BEIJING – China’s transportation authority on Sunday ordered local departments to launch thorough safety overhaul to resolutely curb severe traffic accidents after a raft of tragedies in less than a month.
Local authorities should spare no efforts to put safety at first place, as ensuring safe transportation is an important task of protecting people’s interests, Li Shenglin, head of the Ministry of Transportation (MOT), said at an emergency meeting.
The meeting was held after a high-speed train crash in East China’s Zhejiang province on Saturday, which left 35 dead and 192 others injured as of Sunday night.
Li said the incidents had revealed protruding problems, and a nationwide safety inspection should be carried out immediately.
Top officials at all levels of authorities should be held responsible for accidents, he noted.
Also at the meeting, MOT announced to put video surveillance facilities on the long-distance sleeper bus after a bus caught fire on Friday near the city of Xinyang in Central China’s Henan province. The accident left 41 people dead, and was the deadliest of its kind in years.
Feng Zhenglin, MOT’s deputy head, said every sleeper bus should be installed with GPS and surveillance camera under the scrutiny of the operator’s headquarter.
He also advised bus companies to suspend service between 2 am and 5 am when road accidents happened most frequently.
Intensified efforts should be made to curb overloading which made several bridges collapse recently, he added.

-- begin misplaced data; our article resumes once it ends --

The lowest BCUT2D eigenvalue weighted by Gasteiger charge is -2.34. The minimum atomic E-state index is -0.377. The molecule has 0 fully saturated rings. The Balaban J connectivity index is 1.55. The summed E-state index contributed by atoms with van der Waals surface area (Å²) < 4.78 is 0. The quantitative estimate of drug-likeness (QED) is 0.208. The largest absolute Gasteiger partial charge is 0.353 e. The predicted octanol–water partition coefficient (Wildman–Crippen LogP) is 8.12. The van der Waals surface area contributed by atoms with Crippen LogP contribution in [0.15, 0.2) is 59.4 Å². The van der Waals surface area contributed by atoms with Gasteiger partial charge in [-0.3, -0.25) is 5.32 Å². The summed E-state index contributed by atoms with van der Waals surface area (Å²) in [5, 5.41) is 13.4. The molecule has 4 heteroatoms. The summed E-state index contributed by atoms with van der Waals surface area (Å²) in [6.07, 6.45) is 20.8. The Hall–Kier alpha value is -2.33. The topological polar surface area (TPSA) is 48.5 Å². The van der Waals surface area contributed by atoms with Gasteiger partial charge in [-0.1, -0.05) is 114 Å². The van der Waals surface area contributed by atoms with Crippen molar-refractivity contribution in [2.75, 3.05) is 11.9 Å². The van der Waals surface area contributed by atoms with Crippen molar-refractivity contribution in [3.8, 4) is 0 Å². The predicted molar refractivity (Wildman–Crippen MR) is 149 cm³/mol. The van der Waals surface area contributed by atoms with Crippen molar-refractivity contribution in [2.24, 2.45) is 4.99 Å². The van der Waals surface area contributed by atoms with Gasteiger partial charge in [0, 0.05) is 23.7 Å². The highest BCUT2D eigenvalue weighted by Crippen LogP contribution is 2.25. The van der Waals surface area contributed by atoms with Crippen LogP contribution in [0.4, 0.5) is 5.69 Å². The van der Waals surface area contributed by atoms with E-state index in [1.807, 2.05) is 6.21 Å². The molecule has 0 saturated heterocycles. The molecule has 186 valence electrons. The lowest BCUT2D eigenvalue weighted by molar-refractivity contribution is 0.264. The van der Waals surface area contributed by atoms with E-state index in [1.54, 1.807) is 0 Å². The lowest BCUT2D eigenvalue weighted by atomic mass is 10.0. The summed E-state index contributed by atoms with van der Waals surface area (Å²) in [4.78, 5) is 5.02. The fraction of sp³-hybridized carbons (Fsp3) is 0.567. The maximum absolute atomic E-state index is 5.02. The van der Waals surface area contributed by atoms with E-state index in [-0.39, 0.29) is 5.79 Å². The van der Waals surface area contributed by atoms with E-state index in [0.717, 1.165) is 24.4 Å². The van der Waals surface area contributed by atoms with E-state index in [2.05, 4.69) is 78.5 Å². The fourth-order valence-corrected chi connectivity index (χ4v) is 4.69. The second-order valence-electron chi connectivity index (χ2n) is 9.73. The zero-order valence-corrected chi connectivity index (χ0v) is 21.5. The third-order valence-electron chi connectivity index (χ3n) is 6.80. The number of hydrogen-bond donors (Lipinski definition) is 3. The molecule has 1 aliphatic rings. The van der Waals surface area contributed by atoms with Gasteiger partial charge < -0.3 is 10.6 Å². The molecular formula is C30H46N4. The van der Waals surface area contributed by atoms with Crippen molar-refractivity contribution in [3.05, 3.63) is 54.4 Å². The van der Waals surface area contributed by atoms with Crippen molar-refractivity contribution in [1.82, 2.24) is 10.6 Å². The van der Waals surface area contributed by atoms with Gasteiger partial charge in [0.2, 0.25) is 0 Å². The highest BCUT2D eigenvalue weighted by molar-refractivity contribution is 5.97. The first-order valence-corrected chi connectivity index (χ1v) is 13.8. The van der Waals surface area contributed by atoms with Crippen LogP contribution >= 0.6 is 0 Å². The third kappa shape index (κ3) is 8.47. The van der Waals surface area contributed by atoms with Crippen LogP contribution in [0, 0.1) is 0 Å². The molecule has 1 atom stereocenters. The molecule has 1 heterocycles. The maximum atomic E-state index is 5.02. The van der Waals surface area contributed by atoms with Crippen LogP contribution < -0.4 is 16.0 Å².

China has the world’s second longest highways to facilitate the increasingly busy transportation in the world’s second largest economy. However, substandard construction and lax safety supervision in some regions had threatened people’s lives.
A bridge partially collapsed early Friday in China’s eastern city of Hangzhou, leaving a truck driver injured.
One person was killed and 22 others were injured after a bridge collapsed Thursday in east Fujian province.
On Saturday evening, high-speed train D301 rear-ended bullet train D3115, which lost power and stalled after allegedly being hit by lightning near the city of Wenzhou in Zhejiang province.
Four of the D301’s coaches fell off of the bridge, while two of the D3115’s coaches were derailed without falling off the bridge.
Shortly after the accident, Chinese leaders, including President Hu Jintao, Premier Wen Jiabao and Zhou Yongkang, a Standing Committee member of the Political Bureau of the CPC Central Committee, called for all-out efforts to rescue passengers and ordered to make rescue work a priority.
Three railway officials, including Long Jing, head of the Shanghai Railway Bureau; Li Jia, head of the bureau’s Communist Party of China (CPC) committee, and He Shengli, a deputy chief of the bureau, were removed from their posts following the train collision.